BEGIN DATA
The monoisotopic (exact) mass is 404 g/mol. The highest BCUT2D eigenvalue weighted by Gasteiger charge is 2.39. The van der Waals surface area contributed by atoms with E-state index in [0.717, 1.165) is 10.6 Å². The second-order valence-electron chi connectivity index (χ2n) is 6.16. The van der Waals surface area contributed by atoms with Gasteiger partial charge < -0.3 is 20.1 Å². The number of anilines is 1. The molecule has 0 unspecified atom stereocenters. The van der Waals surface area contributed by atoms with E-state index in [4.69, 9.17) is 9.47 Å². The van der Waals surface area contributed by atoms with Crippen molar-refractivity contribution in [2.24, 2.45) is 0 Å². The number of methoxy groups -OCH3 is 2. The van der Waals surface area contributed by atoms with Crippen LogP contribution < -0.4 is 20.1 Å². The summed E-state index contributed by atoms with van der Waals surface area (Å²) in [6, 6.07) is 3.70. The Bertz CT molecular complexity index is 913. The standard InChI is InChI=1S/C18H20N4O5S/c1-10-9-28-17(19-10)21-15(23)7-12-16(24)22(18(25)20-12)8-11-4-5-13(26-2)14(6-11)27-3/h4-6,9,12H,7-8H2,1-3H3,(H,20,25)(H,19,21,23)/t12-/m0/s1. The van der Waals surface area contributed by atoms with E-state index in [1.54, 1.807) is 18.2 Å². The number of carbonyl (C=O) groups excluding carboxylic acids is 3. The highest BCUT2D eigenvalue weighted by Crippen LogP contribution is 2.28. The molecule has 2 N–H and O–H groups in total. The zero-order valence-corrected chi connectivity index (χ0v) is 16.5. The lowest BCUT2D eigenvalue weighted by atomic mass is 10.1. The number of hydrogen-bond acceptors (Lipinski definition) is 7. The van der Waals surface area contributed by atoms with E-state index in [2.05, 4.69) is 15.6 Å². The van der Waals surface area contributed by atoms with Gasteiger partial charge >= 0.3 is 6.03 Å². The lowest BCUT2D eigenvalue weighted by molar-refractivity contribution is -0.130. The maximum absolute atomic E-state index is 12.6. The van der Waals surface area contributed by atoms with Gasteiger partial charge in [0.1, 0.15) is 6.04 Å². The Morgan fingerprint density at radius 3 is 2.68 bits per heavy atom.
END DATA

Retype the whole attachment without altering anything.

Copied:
The monoisotopic (exact) mass is 404 g/mol. The highest BCUT2D eigenvalue weighted by Gasteiger charge is 2.39. The van der Waals surface area contributed by atoms with E-state index in [0.717, 1.165) is 10.6 Å². The second-order valence-electron chi connectivity index (χ2n) is 6.16. The van der Waals surface area contributed by atoms with Gasteiger partial charge < -0.3 is 20.1 Å². The number of anilines is 1. The molecule has 0 unspecified atom stereocenters. The van der Waals surface area contributed by atoms with E-state index in [4.69, 9.17) is 9.47 Å². The van der Waals surface area contributed by atoms with Crippen molar-refractivity contribution in [2.24, 2.45) is 0 Å². The number of methoxy groups -OCH3 is 2. The van der Waals surface area contributed by atoms with Crippen LogP contribution < -0.4 is 20.1 Å². The summed E-state index contributed by atoms with van der Waals surface area (Å²) in [6, 6.07) is 3.70. The Bertz CT molecular complexity index is 913. The standard InChI is InChI=1S/C18H20N4O5S/c1-10-9-28-17(19-10)21-15(23)7-12-16(24)22(18(25)20-12)8-11-4-5-13(26-2)14(6-11)27-3/h4-6,9,12H,7-8H2,1-3H3,(H,20,25)(H,19,21,23)/t12-/m0/s1. The van der Waals surface area contributed by atoms with E-state index in [1.54, 1.807) is 18.2 Å². The number of carbonyl (C=O) groups excluding carboxylic acids is 3. The highest BCUT2D eigenvalue weighted by Crippen LogP contribution is 2.28. The molecule has 2 N–H and O–H groups in total. The zero-order valence-corrected chi connectivity index (χ0v) is 16.5. The lowest BCUT2D eigenvalue weighted by atomic mass is 10.1. The number of hydrogen-bond acceptors (Lipinski definition) is 7. The van der Waals surface area contributed by atoms with E-state index in [2.05, 4.69) is 15.6 Å². The van der Waals surface area contributed by atoms with Gasteiger partial charge >= 0.3 is 6.03 Å². The lowest BCUT2D eigenvalue weighted by molar-refractivity contribution is -0.130. The maximum absolute atomic E-state index is 12.6. The van der Waals surface area contributed by atoms with Gasteiger partial charge in [0.1, 0.15) is 6.04 Å². The Morgan fingerprint density at radius 3 is 2.68 bits per heavy atom.